Wolf-Rayet stars, more than 20 times as massive as the Sun and at least five times as hot, are relatively rare and often obscured. Scientists don’t know much about how they form, live and die.
Berkeley Lab researchers have used a unique optical metamaterial with zero-index refraction to generate phase mismatch–free nonlinear light, an important step towards efficient light generation for future quantum networks and light sources.
The Palomar Transient Factory (PTF) brings together universities, observatories, and one national laboratory to hunt for supernovae and other astronomical objects. At the National Energy Research Scientific Computing Center (NERSC) Berkeley Lab processes and stores the data from PTF’s surveys, which use the Oschin Telescope at Caltech’s Palomar Observatory. On August 25, 2010, PTF’s “autonomous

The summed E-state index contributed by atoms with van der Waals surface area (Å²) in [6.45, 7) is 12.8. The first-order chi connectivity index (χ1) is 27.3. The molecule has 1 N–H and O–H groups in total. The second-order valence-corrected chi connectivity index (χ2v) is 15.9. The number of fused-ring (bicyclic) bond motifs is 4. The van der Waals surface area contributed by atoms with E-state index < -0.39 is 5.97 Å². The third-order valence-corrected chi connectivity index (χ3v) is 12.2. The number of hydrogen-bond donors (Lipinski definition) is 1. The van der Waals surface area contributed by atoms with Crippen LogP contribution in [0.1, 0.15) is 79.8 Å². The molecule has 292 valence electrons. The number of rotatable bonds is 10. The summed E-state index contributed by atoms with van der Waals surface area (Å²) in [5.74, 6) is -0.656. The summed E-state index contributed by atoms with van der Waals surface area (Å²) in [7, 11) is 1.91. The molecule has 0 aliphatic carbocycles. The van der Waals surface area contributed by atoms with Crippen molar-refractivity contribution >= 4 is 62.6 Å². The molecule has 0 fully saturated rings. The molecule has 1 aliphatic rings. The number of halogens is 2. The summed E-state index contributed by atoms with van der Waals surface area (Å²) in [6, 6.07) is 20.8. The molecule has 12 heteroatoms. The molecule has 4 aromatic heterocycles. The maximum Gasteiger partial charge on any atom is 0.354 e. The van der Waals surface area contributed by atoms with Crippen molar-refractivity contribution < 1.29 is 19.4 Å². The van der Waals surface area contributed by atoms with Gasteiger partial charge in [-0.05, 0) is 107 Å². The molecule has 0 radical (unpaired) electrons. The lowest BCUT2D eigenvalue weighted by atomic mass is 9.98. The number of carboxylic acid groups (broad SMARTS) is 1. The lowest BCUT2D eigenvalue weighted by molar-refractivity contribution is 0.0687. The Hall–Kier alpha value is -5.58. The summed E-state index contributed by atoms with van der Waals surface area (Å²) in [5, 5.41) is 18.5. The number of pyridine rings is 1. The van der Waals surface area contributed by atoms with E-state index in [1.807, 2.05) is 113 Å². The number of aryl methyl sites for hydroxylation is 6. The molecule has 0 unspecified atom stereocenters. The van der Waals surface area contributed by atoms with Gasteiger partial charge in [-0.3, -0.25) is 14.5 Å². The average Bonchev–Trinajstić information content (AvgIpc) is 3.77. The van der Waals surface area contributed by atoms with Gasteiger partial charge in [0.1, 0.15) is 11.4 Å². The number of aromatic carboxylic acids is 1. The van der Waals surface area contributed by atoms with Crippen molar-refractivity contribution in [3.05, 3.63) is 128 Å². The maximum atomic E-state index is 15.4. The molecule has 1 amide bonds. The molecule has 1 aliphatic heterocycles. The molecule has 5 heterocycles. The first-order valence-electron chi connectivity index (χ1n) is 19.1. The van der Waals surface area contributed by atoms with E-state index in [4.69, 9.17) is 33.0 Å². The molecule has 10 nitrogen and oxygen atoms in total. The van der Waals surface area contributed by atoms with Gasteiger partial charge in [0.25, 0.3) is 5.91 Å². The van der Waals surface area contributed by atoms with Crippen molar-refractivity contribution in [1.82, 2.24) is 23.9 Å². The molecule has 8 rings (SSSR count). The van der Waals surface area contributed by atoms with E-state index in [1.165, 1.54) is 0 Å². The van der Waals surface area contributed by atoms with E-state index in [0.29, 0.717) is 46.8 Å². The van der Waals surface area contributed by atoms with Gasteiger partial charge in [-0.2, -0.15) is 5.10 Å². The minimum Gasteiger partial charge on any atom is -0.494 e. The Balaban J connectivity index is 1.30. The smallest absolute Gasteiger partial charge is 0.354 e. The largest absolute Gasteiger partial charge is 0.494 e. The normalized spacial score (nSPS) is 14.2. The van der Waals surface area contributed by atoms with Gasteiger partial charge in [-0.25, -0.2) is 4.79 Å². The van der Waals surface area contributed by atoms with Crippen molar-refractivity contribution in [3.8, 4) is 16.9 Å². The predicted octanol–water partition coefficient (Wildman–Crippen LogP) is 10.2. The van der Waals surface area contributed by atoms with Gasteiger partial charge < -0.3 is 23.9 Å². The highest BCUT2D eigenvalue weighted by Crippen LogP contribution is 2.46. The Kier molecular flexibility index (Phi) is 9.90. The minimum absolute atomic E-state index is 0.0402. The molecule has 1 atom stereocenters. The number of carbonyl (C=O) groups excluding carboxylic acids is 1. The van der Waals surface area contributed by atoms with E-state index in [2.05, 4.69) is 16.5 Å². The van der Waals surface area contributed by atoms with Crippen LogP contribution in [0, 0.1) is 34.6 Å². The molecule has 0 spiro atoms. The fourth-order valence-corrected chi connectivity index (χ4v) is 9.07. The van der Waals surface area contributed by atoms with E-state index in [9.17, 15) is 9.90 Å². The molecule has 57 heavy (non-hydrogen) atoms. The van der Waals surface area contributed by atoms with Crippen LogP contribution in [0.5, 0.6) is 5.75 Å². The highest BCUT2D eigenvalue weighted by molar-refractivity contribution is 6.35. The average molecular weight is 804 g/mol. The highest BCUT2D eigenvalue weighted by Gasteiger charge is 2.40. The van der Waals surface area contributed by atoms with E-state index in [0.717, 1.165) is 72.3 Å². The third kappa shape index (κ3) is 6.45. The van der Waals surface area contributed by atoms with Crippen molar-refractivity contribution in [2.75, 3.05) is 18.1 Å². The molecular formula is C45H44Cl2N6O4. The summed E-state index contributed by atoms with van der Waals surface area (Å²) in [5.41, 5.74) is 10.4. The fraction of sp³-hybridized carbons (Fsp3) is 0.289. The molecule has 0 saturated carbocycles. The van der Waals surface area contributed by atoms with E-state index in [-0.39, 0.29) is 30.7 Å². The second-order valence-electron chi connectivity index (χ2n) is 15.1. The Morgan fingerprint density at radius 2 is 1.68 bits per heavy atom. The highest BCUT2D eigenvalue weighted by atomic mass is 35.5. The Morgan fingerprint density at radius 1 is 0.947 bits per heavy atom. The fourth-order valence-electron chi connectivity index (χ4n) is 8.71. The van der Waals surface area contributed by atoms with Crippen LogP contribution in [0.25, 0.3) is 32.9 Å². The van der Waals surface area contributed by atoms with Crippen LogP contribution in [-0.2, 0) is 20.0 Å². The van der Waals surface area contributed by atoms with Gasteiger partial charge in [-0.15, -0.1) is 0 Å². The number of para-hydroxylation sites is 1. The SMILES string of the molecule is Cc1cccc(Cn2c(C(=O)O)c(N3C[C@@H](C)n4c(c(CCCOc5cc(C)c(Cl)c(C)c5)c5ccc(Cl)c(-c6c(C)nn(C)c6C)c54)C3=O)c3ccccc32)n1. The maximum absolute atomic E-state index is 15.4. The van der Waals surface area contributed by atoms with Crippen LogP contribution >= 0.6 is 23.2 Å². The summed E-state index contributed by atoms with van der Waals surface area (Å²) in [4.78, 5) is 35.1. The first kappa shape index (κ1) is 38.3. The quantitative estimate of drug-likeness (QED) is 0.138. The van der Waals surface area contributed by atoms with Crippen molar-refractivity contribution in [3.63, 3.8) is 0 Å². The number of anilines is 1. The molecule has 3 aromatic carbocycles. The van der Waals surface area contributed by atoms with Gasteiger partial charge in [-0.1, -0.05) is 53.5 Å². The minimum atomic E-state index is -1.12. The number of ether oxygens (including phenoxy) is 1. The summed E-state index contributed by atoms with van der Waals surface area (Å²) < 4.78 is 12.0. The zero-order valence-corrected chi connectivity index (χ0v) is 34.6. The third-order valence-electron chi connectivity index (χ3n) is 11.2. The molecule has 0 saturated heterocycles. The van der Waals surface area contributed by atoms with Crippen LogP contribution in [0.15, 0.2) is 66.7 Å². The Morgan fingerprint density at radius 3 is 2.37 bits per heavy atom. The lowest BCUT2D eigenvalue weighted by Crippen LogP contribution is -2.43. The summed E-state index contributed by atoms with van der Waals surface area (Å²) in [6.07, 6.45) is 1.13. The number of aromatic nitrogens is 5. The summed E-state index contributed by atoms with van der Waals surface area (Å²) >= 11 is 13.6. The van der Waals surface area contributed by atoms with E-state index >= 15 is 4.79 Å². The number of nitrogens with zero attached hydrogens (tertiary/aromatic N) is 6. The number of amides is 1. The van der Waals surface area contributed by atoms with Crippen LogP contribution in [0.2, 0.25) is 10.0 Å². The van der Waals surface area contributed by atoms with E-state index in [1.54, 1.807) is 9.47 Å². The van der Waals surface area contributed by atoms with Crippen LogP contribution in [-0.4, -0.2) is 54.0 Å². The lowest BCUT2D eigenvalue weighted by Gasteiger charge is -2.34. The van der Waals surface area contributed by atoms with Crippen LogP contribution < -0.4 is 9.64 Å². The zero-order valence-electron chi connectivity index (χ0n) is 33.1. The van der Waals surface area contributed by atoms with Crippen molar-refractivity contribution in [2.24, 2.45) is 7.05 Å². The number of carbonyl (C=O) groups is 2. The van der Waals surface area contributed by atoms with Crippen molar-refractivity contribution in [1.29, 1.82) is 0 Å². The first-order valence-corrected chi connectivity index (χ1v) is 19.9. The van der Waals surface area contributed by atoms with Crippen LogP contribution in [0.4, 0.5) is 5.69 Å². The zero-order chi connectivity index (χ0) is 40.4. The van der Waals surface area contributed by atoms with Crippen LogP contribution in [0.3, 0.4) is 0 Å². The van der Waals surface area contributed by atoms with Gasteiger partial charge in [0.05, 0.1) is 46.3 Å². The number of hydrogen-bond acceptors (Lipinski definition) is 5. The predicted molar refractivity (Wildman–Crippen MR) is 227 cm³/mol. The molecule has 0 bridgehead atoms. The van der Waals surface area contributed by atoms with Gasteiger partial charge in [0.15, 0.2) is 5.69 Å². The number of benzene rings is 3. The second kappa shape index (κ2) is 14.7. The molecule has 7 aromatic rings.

Using a new technique called HARPES, for Hard x-ray Angle-Resolved PhotoEmission Spectroscopy, Berkeley Lab researchers have unlocked the ferromagnetic secrets of dilute magnetic semiconductors, materials of great interest for spintronic technology.
The multi-institutional Palomar Transient Factory (PTF) team presents the first-ever direct observations of a Type 1a supernova progenitor system. Astronomers have collected evidence indicating that the progenitor system of a Type 1a supernova, called PTF 11kx, contains a red giant star. They also show that the system previously underwent at least one much smaller nova eruption before it ended its life in a destructive supernova.